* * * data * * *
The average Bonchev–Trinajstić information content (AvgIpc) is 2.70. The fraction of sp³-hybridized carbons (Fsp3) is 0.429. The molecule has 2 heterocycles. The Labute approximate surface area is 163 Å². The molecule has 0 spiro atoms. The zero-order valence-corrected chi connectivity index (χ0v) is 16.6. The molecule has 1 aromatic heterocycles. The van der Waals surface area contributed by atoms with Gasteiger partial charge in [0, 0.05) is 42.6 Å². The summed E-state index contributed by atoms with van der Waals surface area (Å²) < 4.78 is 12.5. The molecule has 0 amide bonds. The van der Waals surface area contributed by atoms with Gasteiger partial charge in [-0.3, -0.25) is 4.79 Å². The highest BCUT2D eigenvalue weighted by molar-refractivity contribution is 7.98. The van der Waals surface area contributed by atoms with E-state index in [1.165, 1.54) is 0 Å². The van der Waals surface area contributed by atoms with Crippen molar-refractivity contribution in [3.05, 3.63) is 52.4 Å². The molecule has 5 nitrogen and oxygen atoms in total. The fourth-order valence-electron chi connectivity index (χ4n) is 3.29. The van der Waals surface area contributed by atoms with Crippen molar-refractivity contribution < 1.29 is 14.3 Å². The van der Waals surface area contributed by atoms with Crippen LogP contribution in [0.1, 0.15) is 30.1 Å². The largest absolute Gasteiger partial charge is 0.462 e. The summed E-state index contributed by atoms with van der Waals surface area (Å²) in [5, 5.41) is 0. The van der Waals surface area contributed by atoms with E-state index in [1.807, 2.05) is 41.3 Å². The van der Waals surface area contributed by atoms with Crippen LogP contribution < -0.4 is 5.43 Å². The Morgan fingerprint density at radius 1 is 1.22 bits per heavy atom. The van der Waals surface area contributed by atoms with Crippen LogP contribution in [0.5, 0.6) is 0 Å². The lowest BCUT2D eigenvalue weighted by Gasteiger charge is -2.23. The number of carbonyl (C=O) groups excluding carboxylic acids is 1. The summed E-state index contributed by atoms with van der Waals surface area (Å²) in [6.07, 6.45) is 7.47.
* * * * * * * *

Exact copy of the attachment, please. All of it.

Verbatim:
The average Bonchev–Trinajstić information content (AvgIpc) is 2.70. The fraction of sp³-hybridized carbons (Fsp3) is 0.429. The molecule has 2 heterocycles. The Labute approximate surface area is 163 Å². The molecule has 0 spiro atoms. The zero-order valence-corrected chi connectivity index (χ0v) is 16.6. The molecule has 1 aromatic heterocycles. The van der Waals surface area contributed by atoms with Gasteiger partial charge in [0, 0.05) is 42.6 Å². The summed E-state index contributed by atoms with van der Waals surface area (Å²) < 4.78 is 12.5. The molecule has 0 amide bonds. The van der Waals surface area contributed by atoms with Gasteiger partial charge in [-0.3, -0.25) is 4.79 Å². The highest BCUT2D eigenvalue weighted by molar-refractivity contribution is 7.98. The van der Waals surface area contributed by atoms with E-state index in [1.165, 1.54) is 0 Å². The van der Waals surface area contributed by atoms with Crippen molar-refractivity contribution in [3.05, 3.63) is 52.4 Å². The molecule has 5 nitrogen and oxygen atoms in total. The fourth-order valence-electron chi connectivity index (χ4n) is 3.29. The van der Waals surface area contributed by atoms with Crippen molar-refractivity contribution < 1.29 is 14.3 Å². The van der Waals surface area contributed by atoms with Crippen LogP contribution in [0.1, 0.15) is 30.1 Å². The largest absolute Gasteiger partial charge is 0.462 e. The summed E-state index contributed by atoms with van der Waals surface area (Å²) in [5, 5.41) is 0. The van der Waals surface area contributed by atoms with E-state index in [1.807, 2.05) is 41.3 Å². The van der Waals surface area contributed by atoms with Crippen LogP contribution < -0.4 is 5.43 Å². The Morgan fingerprint density at radius 1 is 1.22 bits per heavy atom. The van der Waals surface area contributed by atoms with Crippen LogP contribution in [0.5, 0.6) is 0 Å². The lowest BCUT2D eigenvalue weighted by Gasteiger charge is -2.23. The number of carbonyl (C=O) groups excluding carboxylic acids is 1. The summed E-state index contributed by atoms with van der Waals surface area (Å²) in [6.07, 6.45) is 7.47.